The last stage in the micro audio amp is the push-pull amplifier made up of Q1, Q2, D1, D2, R7, and R8. The resistor R6 is a series current limiting resistors that prevent the two transistors Q1 and Q2 from being damaged while the two diodes D1 and D2 remove the cross-over distortion that these types of push-pull amplifiers typically suffer from (you can read more about this online). While the op-amp U1 amplifies the incoming signal the op-amp itself cannot source much current and therefore cannot be used to directly drive a speaker. 

To solve this problem, Q1 and Q2 are used which buffer the output signal from U1 but have a low output impedance. This means that the Q1 / Q2 amplifier stage can drive bigger loads and in this case, a small 8-ohm 1W speaker. The last stage of the circuit is a coupling capacitor C2 whose purpose is to remove any DC offset from our output signal.

Using the Micro Audio Amp

The micro audio amplifier demonstrates a simple audio amp and can be used to amplify audio signals from a range of sources. However, the speaker that is provided with the kit will not be very loud if used on its own and this is a problem that many makers face. The reason for this is that speakers, to be effective, need to be placed in an audio cavity (such as a speaker box). If, for example, the speaker supplied with this kit is placed on top of an empty drinks can with the speaker’s face pointing towards the can opening, then the sound of the speaker is dramatically amplified.

Component List

ComponentPCB ReferenceQuantityLooks Like
8 DIP SocketU11
LM358 Dual Op-AmpU11
100R ResistorR61
1K ResistorR1, R2, R4, R5, R7, R86
10K ResistorR31
100K PotentiometerRV11
100uF CapacitorC1, C22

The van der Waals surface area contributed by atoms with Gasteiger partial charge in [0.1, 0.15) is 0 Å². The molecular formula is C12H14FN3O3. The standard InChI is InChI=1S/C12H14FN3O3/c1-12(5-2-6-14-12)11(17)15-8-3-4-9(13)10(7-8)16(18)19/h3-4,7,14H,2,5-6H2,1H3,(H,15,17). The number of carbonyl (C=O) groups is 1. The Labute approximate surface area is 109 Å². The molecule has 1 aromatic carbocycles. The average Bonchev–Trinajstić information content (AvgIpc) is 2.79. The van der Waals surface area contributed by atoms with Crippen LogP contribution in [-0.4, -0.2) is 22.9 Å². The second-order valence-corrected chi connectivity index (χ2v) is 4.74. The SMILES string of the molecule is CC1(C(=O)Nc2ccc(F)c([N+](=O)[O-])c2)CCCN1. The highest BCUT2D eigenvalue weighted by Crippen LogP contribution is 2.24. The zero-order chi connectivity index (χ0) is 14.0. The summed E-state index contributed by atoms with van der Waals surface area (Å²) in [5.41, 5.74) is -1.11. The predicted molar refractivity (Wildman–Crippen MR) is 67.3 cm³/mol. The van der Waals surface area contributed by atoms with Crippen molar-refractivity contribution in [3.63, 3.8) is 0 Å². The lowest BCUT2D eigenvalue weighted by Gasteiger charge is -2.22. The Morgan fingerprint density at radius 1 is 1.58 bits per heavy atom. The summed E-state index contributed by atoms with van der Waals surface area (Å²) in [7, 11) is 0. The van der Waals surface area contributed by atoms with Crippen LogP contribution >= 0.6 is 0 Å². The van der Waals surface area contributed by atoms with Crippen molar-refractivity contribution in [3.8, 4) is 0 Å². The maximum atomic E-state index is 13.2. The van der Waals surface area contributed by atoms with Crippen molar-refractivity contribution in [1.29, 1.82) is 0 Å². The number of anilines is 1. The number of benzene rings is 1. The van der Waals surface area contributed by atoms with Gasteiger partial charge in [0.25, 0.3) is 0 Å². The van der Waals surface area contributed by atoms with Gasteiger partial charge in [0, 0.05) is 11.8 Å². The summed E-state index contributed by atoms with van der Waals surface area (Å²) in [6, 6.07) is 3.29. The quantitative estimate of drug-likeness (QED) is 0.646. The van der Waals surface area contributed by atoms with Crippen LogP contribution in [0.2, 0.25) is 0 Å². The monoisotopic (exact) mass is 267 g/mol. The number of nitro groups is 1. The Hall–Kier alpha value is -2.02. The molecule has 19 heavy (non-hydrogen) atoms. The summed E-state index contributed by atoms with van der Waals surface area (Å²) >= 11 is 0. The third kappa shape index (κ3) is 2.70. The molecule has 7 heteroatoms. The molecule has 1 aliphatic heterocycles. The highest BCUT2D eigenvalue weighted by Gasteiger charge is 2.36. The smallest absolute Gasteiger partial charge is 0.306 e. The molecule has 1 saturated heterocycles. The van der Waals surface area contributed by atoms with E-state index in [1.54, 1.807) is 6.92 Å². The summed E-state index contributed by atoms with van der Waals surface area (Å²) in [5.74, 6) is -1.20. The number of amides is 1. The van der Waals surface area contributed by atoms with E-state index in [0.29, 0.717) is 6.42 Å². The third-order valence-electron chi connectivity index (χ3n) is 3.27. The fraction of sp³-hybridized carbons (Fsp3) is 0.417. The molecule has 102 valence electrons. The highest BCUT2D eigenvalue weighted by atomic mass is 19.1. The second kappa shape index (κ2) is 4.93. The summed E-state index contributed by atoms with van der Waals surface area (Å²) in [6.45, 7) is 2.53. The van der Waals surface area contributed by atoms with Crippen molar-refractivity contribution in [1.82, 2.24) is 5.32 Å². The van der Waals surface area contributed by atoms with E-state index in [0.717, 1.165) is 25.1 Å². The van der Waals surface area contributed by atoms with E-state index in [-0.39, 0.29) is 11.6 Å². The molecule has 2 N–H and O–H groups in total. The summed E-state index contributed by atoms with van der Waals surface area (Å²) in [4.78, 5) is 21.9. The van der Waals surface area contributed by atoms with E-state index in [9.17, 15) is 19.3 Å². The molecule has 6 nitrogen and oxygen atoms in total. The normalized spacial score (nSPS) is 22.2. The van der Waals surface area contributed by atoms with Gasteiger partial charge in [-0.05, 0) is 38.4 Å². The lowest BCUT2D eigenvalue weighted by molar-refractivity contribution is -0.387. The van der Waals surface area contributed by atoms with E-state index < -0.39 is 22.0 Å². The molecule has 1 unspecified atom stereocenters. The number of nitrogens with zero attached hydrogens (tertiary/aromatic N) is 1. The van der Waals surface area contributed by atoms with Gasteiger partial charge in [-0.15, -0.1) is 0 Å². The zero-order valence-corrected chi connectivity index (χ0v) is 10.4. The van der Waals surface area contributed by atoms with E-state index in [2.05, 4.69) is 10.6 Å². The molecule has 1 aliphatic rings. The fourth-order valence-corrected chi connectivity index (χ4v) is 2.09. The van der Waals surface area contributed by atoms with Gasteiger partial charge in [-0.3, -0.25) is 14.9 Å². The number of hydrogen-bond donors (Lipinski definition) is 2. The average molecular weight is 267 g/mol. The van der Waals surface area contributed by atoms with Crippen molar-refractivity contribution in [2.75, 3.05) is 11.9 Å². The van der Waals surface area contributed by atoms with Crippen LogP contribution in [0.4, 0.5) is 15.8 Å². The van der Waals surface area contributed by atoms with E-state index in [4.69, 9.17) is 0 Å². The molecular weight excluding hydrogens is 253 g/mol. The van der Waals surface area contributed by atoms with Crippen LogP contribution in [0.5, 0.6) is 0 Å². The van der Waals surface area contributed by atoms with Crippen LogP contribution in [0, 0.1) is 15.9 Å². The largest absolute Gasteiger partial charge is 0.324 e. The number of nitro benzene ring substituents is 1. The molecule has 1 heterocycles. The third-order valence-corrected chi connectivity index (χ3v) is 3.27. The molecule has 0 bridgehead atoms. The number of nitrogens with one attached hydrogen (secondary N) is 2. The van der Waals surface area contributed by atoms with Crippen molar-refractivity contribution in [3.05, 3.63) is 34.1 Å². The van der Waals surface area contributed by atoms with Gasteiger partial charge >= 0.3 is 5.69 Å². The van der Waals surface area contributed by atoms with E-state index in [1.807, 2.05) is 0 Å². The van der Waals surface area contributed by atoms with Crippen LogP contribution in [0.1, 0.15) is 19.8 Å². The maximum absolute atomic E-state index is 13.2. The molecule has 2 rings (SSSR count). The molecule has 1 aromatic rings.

1N4148D1, D22
2N3904 BJT NPN TransistorQ11
2N3906 BJT PNP TransistorQ21
Red WireVCC, LS12
Black WireGND, LS12
Green WireAUDIO IN1
Blue WireGND1


Project Ideas

Basic Synthesiser Amplifier

While this kit alone doesn’t produce tones, it can be used with other circuits that do! For example, the 555 Synth Punk, the Voltage Controlled Oscillator, and the 555 Astable Kit all produce audible tones which can be fed into the Micro Audio Amp to be amplified onto a speaker.

This also applies to musical instruments such as electric guitars, keyboards, and drum kits that have audio output connections.

Drive speakers using this kit when using with musical instruments

Microphone Amplifier

Generally speaking, microphones cannot be directly connected to speakers as the signal they produce is far too small. In these cases, the Micro Audio Amp can be used to amplify these small signals so they can drive larger speakers. This is especially useful for microphones that are un-driven, and such amplifiers are typically referred to as pre-amps.

Microphone pre-amps can be needed to amplify weak microphone signals

Construction Tips

Electronics Construction Guide

To learn more about how to solder electronic components, download the Electronics Construction Manual free using the button below

Component Order

Solder the components in this order to keep things simple

  1. Resistors
  2. IC Sockets
  3. Capacitors
  4. Diodes
  5. Transistors
  6. Speaker
  7. Potentiometer

Double-check your components BEFORE soldering!

  • MitchElectronics kits use double-sided PCBs with plated through-holes
  • This makes the PCBs extremely strong
  • It also makes desoldering very hard, so be sure components are inserted correctly

Final Thoughts

You can use different valued components!

  • Feeling brave? Consider using different resistors and capacitors